Marlow’s contemplation during his journey through the Congo
In one of his novels, Heart of Darkness, Joseph Conrad depicts the tale of a man who reflects upon the meaning of life as well as all of its intricasies and implications. Indeed, Marlow, the main character of this story, questions several existential topics and explores his own personal curiosity about the solidarity and darkness of the jungle he finds himself in. At one point in the storyline, Marlow and his crew depart towards the station where the enigmatic Kurtz resides. An interesting aspect of this portion of the adventure is that Marlow’s crew is mostly composed of cannibals. Upon realizing how famished these natives are, Marlow contemplates how incredible it seems that the cannibals have restrained themselves from giving in to their hunger and eating the European men onboard. It is this speculation that will be the topic of discussion in the following paper. Marlow’s thoughts and perception of the native tribe will be examined in order to provide a more concise understanding of his analysis of the cannibals.
During their trip towards Kurtz’s station, Marlow describes the inequality of power and discrimination that the natives must live with. They constantly receive unfair treatments, such as beatings and the lack of food and medical support, as well as being paid in ridiculous manner that can only fuel their hate towards the European conquerors. Upon suggesting that the cannibals on his crew are treated in a disingenuous way, Marlow truly questions why their motives have not been violent so far : ‘’Why in the name of all gnawing devils of hunger they didn’t go for us – they were thirty to five – and have a good tuck in for once, amazes me now when I think of it’’ (Conrad 37). Further analysis provided by Marlow explores the underlying reason why the natives refuse to attack their opressors. He manages to pinpoint one particular aspect that is responsible for such behaviour : ‘’And I saw that something restraining, one of those human secrets that baffle probability, had come into play here’’ (37). The human act of restraint, according to our narrator, is the simple yet bafling evidence which he stipulates. But what truly surprises Marlow is the fact that there shouldn’t be any logical reason for the starving cannibals not to attack, and consequently eat, him and his crew. He believes that hunger can by no means be deterred by any reasonalble explanation :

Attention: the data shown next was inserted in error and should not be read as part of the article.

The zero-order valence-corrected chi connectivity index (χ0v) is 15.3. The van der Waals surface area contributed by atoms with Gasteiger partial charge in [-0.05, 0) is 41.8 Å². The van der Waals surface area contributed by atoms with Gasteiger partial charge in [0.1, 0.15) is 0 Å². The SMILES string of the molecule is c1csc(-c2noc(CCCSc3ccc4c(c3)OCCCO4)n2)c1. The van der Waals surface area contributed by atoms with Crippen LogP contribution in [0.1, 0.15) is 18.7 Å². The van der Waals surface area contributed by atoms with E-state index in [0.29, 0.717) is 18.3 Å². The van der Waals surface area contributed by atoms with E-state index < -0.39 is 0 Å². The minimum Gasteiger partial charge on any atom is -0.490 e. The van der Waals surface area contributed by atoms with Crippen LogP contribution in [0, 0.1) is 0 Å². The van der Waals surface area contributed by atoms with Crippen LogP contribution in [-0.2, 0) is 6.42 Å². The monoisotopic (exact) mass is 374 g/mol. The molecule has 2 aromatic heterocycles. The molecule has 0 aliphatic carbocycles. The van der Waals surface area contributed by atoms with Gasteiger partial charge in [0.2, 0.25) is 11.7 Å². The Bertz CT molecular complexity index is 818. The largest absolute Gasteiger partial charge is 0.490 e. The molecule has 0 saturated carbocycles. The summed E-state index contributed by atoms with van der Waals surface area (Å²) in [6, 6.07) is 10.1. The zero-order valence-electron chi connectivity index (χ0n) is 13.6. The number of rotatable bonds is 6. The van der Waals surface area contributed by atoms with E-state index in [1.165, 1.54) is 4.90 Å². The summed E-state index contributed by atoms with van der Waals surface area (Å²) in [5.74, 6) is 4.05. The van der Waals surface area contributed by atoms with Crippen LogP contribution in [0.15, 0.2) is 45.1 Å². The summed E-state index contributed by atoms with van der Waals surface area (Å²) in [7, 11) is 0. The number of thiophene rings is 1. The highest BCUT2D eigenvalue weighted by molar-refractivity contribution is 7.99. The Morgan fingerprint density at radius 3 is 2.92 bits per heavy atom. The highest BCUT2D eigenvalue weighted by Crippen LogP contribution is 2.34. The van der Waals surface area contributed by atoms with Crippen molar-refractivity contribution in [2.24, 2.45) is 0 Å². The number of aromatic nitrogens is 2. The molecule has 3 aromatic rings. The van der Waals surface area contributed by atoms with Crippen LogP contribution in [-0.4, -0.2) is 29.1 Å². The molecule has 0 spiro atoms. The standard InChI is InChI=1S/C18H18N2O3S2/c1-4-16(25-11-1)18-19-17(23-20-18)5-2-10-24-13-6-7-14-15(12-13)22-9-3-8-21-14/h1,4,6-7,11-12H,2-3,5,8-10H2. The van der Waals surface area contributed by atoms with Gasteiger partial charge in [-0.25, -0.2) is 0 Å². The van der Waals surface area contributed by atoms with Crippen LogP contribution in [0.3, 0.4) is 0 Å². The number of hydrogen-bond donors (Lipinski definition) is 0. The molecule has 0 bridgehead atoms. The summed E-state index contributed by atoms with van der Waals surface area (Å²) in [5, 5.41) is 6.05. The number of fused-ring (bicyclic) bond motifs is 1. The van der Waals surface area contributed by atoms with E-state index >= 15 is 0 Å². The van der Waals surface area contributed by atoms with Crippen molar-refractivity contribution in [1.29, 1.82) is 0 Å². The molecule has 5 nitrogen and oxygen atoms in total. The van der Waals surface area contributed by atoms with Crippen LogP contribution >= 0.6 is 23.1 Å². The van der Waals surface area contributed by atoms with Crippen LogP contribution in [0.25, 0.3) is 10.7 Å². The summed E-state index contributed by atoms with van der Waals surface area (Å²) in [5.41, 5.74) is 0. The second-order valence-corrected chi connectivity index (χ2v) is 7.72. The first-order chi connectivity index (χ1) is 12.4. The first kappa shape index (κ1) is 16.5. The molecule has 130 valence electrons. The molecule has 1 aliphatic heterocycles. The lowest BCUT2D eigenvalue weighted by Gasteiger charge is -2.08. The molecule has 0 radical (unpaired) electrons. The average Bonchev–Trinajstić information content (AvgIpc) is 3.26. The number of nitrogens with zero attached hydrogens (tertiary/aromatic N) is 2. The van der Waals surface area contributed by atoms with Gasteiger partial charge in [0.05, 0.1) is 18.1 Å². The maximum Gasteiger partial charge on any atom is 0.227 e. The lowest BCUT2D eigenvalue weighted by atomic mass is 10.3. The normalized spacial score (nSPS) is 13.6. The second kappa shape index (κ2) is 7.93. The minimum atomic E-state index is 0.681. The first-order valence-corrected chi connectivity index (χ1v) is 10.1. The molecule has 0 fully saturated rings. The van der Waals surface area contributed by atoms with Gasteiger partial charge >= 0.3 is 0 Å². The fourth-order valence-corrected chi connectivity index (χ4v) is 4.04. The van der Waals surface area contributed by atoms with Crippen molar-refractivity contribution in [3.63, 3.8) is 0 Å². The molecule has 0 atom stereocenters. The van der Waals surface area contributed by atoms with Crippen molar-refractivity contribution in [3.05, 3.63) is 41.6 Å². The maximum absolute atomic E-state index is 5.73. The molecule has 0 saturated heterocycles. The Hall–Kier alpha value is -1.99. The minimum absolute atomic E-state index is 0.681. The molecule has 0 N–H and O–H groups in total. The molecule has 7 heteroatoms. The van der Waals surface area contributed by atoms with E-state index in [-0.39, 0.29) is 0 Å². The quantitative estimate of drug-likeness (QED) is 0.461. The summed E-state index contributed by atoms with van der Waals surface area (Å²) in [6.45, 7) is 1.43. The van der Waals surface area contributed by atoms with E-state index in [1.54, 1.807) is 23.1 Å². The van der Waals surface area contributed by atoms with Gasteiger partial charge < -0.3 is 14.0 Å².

Restraint! What possible restraint? Was it superstition, disgust, patience, fear – or some kind of primitive honor? No fear can stand up to hunger, no patience can wear it out, disgust simply does not exist where hunger is; and as to superstition, beliefs, and what you may call principles, they are less than chaff in a breeze. Don’t you know the devilry of lingering starvation, its exasperating torment, its black thoughts, its somber and brooding ferocity?
At several occasions during his adventure, Marlow seems to be both confused and amazed at the same time by the intricasies and differences that the magnificent, yet powerful jungle has to offer. This particular instance is no different. The enigma at hand simply cannot be comprehended by Marlow. And in a way, this only fuels his respect for the natives as well as the fascinating jungle of the Congo.
In retrospect, we have examined Marlow’s speculation and analysis of the cannibals on his crew in order to fully understand the restaint that the savages imposed on themselves. As Marlow said : ‘’Restraint! I would just as soon have expected restraint from a hyena prowling amongst the corpses of a battlefield’’ (38). Yet, human nature can be sometimes difficult to comprehend, as our narrator soon finds out after contemplating about this interesting situation. Undoubtedly, Marlow perceived some form of respect coming from the cannibals, and seemingly returned the favor once he truly realized their fascinating nature.